Dalal Katsiaficas is an Assistant Professor of Educational Psychology at the University of Illinois at Chicago. Her current research focuses on exploring the social development of immigrant-origin youth, with regards to the development of multiple identities and social and academic engagement. Her research has been published in Qualitative Research in Psychology, Harvard Educational Review, Emerging Adulthood, and Cultural Diversity and Ethnic Minority Psychology.
Ph.D., Education (Human Development & Psychology), University of California, Los Angeles
B.S., Applied Psychology, New York University
Research & Teaching Interests
Katsiaficas’ research interests relate to the social development of immigrant-origin youth. Integrating theories and methods from developmental, social and educational psychology, her research broadly explores questions such as: How do immigrant students engage in their schools, families and communities? How do immigrant students forge identities as they navigate the various messages from family, school, peers and society? What role does context play in shaping their engagement and their identities? Taken together, these frameworks inform her program of research on the interplay of two main lines of inquiry: the multiple identities of immigrant-origin youth and their social and academic engagement.
She employs a dynamic set of methodological and analytic tools to take up these questions. As a mixed-methods researcher, Dr. Katsiaficas utilizes ethnographic observations, semi- structured interviews, large-scale surveys, focus groups, structured classroom observations, and identity mapping to collect data. Her work has incorporated both longitudinal and cross-sectional designs. She relies on various statistical methods (e.g., moderated mediation, meta-analysis, and HLM) alongside innovative qualitative analysis (e.g., identity and family mapping, and pluralistic narrative analysis) in her work.
Her research agenda is guided by a commitment to socially meaningful issues that face immigrant-origin adolescents and emerging adults. Most recently, she began working with undocumented youth utilizing a Participatory Action Research framework to understand the most pressing issues in their lives on college campuses. She continues to work with undocumented undergraduates to conduct socially meaningful work to inform change on college campuses.
In her teaching, Dr. Katsiaficas is interested in the role of culture and context in shaping development during adolescence and emerging adulthood. She also examines these processes more deeply for immigrant-origin and undocumented youth.
Katsiaficas, D., Alcantar, C. M., Hernandez, E., Gutierrez, M.N., Samayoa, E., Texis, O.R., & Williams, Z. (2016). Important theoretical and methodological turning points for understanding contribution with undocumented undergraduates. Qualitative Psychology, 3 (1), 7-25. http://dx.doi.org/10.1037/qup0000043.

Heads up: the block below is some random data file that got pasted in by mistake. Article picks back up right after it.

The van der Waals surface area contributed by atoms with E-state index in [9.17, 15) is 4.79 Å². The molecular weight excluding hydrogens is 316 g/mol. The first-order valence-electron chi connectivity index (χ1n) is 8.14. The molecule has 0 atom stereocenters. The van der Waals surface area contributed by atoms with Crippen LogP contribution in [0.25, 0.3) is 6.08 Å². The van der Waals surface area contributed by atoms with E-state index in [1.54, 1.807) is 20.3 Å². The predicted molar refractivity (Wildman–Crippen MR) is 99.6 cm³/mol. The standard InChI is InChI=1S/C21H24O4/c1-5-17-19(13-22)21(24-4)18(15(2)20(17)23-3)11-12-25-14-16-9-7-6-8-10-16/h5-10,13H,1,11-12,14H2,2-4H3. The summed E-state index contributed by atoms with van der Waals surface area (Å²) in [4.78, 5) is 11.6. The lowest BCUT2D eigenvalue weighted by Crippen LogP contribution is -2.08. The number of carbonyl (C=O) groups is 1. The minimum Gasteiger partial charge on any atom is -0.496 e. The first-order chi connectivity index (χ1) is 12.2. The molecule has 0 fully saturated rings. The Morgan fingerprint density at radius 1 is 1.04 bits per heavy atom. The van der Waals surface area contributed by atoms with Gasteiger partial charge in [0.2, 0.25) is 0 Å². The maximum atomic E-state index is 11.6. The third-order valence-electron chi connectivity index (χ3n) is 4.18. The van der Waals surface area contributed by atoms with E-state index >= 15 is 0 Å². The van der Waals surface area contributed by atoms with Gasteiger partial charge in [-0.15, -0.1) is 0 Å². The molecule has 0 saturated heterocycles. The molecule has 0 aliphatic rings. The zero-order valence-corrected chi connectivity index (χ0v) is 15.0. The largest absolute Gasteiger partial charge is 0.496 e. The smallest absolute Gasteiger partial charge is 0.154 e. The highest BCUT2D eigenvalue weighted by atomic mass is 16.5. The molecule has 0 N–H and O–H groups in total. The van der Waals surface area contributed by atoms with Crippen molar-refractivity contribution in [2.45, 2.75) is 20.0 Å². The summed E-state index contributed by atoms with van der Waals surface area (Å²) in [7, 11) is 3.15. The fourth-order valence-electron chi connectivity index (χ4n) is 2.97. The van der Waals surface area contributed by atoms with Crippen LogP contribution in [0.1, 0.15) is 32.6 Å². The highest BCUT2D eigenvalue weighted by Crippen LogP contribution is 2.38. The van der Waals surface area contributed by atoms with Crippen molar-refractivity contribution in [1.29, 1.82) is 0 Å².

Ghavami, N., Katsiaficas, D. & Rogers, L.O. (2016). Toward an Intersectional Approach in Developmental Science: The Role of Race, Gender, Sexual Orientation, and Immigrant Status. In S.S. Horn, M. Ruck & L. Liben (Eds.). Equity and Justice in Developmental Sciences: Theoretical and Methodological Issues.
Suárez-Orozco, C., Katsiaficas, D., Birchall, O., Alcantar, C. M., Hernandez, E., Garcia, Y., Michikyan, M., Cerda, J., & Teranishi, R. T. (2015). Undocumented Undergraduates on College Campuses: Understanding Their Challenges and Assets and What It Takes to Make an Undocufriendly Campus. Harvard Educational Review, 85 (3), 427-463.
Katsiaficas, D., Suárez-Orozco, C., & Dias, S. I. (2014). “When do I feel like an adult?” Immigrant-origin community college students’ conceptualizations and experiences of (emerging) adulthood. Emerging Adulthood,
Katsiaficas, D., & Suárez-Orozco, C. (2013). Liminal bodies: Clinical implications for unauthorized women and girls. Women & Therapy, 36, 286-301.
Katsiaficas, D., Suárez-Orozco, C., Sirin, S.R., & Gupta, T.G. (2013). Mediators of the relation between acculturative stress and anxiety and depression. Cultural Diversity and Ethnic Minority Psychology, 19 (1), 27-37.
Katsiaficas, D., Futch, V., Fine, M., & Sirin, S.R. (2011). Everyday hyphens: Methodological pluralism for understanding multiple selves. Qualitative Research in Psychology, 8 (2), 1-19.
Honors & Awards
2014 Merlin C. Wittrock Prize for Outstanding Research and Leadership
2014 Mentor, Society for Research on Adolescence Young Scholars Program
2013 George Kneller Award for Exemplary Social Justice Research
2013 Junior Scholar, European Association for Research on Adolescence/Society for Research on Adolescence International Summer Program
Professional Affiliations & Activities
Society for the Study of Emerging Adulthood, Membership Committee Co-Chair
Society for Research on Adolescence, Member
Society for Research on Child Development, Member
445 Adolescence and the Schools
ED 210 or the equivalent, or graduate standing.
Physiological, intellectual, and social development of adolescence. Relations between aspects of adolescent development and the academic and social demands of secondary schools.
256 Adolescent and Adult Development in Contemporary Society
Overview of social, cognitive, and physiological development of adolescent and adult development. Examines the contexts and institutions that influence adolescent and adult development, with a particular interest in the urban context.
594 Special Topics in Educational Psychology
ED 421 and ED 422, or consent of the instructor.
Seminar on a preannounced topic focusing on methodology, research, and educational implications of recent models of learning, problem solving, and thinking. May be repeated to a maximum of 12 hours.